Daily D – Luke 9:18-20
While he was praying in private and his disciples were with him, he asked them, “Who do the crowds say that I am?” They answered, “John the Baptist; others, Elijah; still others, that one of the ancient prophets has come back.” “But you,” he asked them, “Who do you say that I am?” Peter answered, “God’s Messiah.”
LUKE 9:18-20 (CSB)
My coworker Becky and I are working with a group on Monday that we have worked with before in creating an executable vision plan. It is amazing how many individuals and organizations claim to have a vision from God about their future but that vision remains stuck somewhere in the future. Without an executable plan, nothing gets done.
Our work on Monday is an evaluation of what has been accomplished in the first part of their execution plan and a determination of their next steps in answer to the question, “What’s important now?”
In Luke 4, Jesus provides his execution plan, which includes an actual execution, come to think of it. We have the story of Jesus returning to his hometown synagogue in verses 16-30. In verses 17-19 we are told, “The scroll of the prophet Isaiah was given to him, and unrolling the scroll, he found the place where it was written:
The Spirit of the Lord is on me,
because he has anointed me
to preach the good news to the poor.
He has sent me
to proclaim release to the captives
and recovery of sight to the blind,
to set free the oppressed,
to proclaim the year of the Lord’s favor.”
Jesus began his commentary by saying, “Today as you listen, this Scripture has been fulfilled,” (verse 21).
Jesus hereby laid out his ministry plan. Next thing you know, people “were astonished at his teaching because his message had authority,” (verse 32). Then he set free a bedeviled man (verses 33-37). Then he healed people all night long beginning with Peter’s mother-in-law (verses 38-41).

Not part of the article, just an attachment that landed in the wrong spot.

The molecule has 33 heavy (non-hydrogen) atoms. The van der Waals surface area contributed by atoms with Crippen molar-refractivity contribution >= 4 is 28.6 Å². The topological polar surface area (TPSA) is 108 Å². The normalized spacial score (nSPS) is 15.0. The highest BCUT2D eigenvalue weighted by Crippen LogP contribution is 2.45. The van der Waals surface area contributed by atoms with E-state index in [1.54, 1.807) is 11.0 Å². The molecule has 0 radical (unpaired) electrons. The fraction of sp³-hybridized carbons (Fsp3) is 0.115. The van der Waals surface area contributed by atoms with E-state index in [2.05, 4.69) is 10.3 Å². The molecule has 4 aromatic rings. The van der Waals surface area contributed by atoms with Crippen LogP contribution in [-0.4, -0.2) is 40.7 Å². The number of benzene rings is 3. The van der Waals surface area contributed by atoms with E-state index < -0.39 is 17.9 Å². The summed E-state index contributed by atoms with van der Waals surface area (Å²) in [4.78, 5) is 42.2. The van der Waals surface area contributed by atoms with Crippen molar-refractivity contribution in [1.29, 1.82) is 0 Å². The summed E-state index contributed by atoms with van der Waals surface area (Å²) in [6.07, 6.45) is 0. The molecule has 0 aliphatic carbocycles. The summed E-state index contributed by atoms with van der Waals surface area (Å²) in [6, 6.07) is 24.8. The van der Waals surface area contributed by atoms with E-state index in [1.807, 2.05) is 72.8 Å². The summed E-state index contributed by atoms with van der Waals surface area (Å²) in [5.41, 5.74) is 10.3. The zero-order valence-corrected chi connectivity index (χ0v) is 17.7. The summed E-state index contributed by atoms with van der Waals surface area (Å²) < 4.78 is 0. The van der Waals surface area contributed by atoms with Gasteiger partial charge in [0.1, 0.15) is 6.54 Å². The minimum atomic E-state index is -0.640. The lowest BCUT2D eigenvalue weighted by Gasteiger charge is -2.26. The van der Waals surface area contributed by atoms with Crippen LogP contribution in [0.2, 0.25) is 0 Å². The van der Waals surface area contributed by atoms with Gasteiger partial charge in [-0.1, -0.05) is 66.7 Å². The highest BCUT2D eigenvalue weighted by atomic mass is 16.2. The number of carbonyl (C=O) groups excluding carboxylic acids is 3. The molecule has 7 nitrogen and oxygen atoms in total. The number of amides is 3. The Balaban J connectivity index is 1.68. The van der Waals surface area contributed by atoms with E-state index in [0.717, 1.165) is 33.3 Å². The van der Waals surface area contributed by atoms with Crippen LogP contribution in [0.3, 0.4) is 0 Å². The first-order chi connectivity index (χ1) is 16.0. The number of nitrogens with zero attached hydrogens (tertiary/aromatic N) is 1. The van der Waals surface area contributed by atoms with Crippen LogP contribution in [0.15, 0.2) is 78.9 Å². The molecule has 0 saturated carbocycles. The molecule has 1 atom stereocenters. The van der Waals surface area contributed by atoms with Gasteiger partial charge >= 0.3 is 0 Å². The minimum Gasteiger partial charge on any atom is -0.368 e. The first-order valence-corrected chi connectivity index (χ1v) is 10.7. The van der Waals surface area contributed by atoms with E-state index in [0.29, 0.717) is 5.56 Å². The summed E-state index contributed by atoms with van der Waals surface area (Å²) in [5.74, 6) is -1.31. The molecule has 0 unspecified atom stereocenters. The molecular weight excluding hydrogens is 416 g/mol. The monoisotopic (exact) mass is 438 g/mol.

Next we see Jesus teaching from Peter’s boat due to the crowds while Peter, John, and James cleaned and stowed their equipment after a long night of fishing. After Jesus finished teaching, he told Peter to pull out the equipment and get back to fishing, something everyone knew was counterproductive in the bright daylight. They caught so many fish it took two boats to haul them all in and they began to sink.
Peter “fell at Jesus’s knees and said, ‘Go away from me, because I’m a sinful man, Lord!’” (5:8). Jesus said, “Don’t be afraid” (verse 10).
Next, Jesus healed a man with leprosy (verses 12-14). Then a Bible conference was interrupted when someone tore off the roof and lowered a crippled man down in front of Jesus. He forgave the man’s sins and healed his disability (verses 17-26).
Moving on, Jesus called Levi to follow him as one of his disciples. Levi threw a party so that all of his friends could meet Jesus. This was not popular with the religious leaders because Levi was a tax collector and his friends were not the religious type. Jesus replied that sick people need a doctor (verses 27-32).
In 6:6 and following we find the story of Jesus healing a man on the Sabbath in a synagogue. Again, this was against the rules the religious leaders put up to protect a person from actually breaking a rule. (It’s complicated.) Jesus arrived at a place where he healed people of their diseases and made well those tormented by evil spirits (verses 17-19). The rest of this chapter contains Luke’s version of the Sermon on the Mount.